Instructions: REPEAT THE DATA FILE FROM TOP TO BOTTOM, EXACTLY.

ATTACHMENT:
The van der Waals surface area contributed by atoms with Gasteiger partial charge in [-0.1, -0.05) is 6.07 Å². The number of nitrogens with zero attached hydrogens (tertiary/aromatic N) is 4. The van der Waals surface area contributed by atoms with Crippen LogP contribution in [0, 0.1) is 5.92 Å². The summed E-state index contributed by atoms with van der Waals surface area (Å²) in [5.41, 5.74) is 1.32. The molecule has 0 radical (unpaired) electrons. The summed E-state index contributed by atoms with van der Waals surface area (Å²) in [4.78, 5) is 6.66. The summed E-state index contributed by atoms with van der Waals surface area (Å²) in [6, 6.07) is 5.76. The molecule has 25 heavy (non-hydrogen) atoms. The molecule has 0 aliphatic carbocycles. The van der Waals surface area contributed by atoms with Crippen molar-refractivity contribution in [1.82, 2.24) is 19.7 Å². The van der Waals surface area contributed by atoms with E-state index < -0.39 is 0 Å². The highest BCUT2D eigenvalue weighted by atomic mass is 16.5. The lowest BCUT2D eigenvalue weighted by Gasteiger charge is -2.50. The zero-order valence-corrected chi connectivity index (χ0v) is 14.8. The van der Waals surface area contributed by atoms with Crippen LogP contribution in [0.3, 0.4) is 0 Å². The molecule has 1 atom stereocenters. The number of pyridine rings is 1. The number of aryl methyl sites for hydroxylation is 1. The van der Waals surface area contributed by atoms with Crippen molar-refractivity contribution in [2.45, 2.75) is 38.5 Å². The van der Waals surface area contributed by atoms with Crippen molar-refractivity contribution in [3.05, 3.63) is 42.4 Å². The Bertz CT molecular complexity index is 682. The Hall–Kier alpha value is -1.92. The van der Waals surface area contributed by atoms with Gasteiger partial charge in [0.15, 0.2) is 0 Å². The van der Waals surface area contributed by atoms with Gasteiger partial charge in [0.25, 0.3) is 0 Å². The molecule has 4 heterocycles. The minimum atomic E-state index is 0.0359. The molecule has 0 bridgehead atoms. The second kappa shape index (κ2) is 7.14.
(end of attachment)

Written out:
The van der Waals surface area contributed by atoms with Gasteiger partial charge in [-0.1, -0.05) is 6.07 Å². The number of nitrogens with zero attached hydrogens (tertiary/aromatic N) is 4. The van der Waals surface area contributed by atoms with Crippen LogP contribution in [0, 0.1) is 5.92 Å². The summed E-state index contributed by atoms with van der Waals surface area (Å²) in [5.41, 5.74) is 1.32. The molecule has 0 radical (unpaired) electrons. The summed E-state index contributed by atoms with van der Waals surface area (Å²) in [4.78, 5) is 6.66. The summed E-state index contributed by atoms with van der Waals surface area (Å²) in [6, 6.07) is 5.76. The molecule has 25 heavy (non-hydrogen) atoms. The molecule has 0 aliphatic carbocycles. The van der Waals surface area contributed by atoms with Crippen molar-refractivity contribution in [1.82, 2.24) is 19.7 Å². The van der Waals surface area contributed by atoms with E-state index < -0.39 is 0 Å². The highest BCUT2D eigenvalue weighted by atomic mass is 16.5. The lowest BCUT2D eigenvalue weighted by Gasteiger charge is -2.50. The zero-order valence-corrected chi connectivity index (χ0v) is 14.8. The van der Waals surface area contributed by atoms with Crippen LogP contribution in [0.3, 0.4) is 0 Å². The molecule has 1 atom stereocenters. The number of pyridine rings is 1. The number of aryl methyl sites for hydroxylation is 1. The van der Waals surface area contributed by atoms with Crippen molar-refractivity contribution in [2.45, 2.75) is 38.5 Å². The van der Waals surface area contributed by atoms with Crippen molar-refractivity contribution in [3.05, 3.63) is 42.4 Å². The Bertz CT molecular complexity index is 682. The Hall–Kier alpha value is -1.92. The van der Waals surface area contributed by atoms with Gasteiger partial charge in [0.15, 0.2) is 0 Å². The van der Waals surface area contributed by atoms with Gasteiger partial charge in [0.25, 0.3) is 0 Å². The molecule has 4 heterocycles. The minimum atomic E-state index is 0.0359. The molecule has 0 bridgehead atoms. The second kappa shape index (κ2) is 7.14.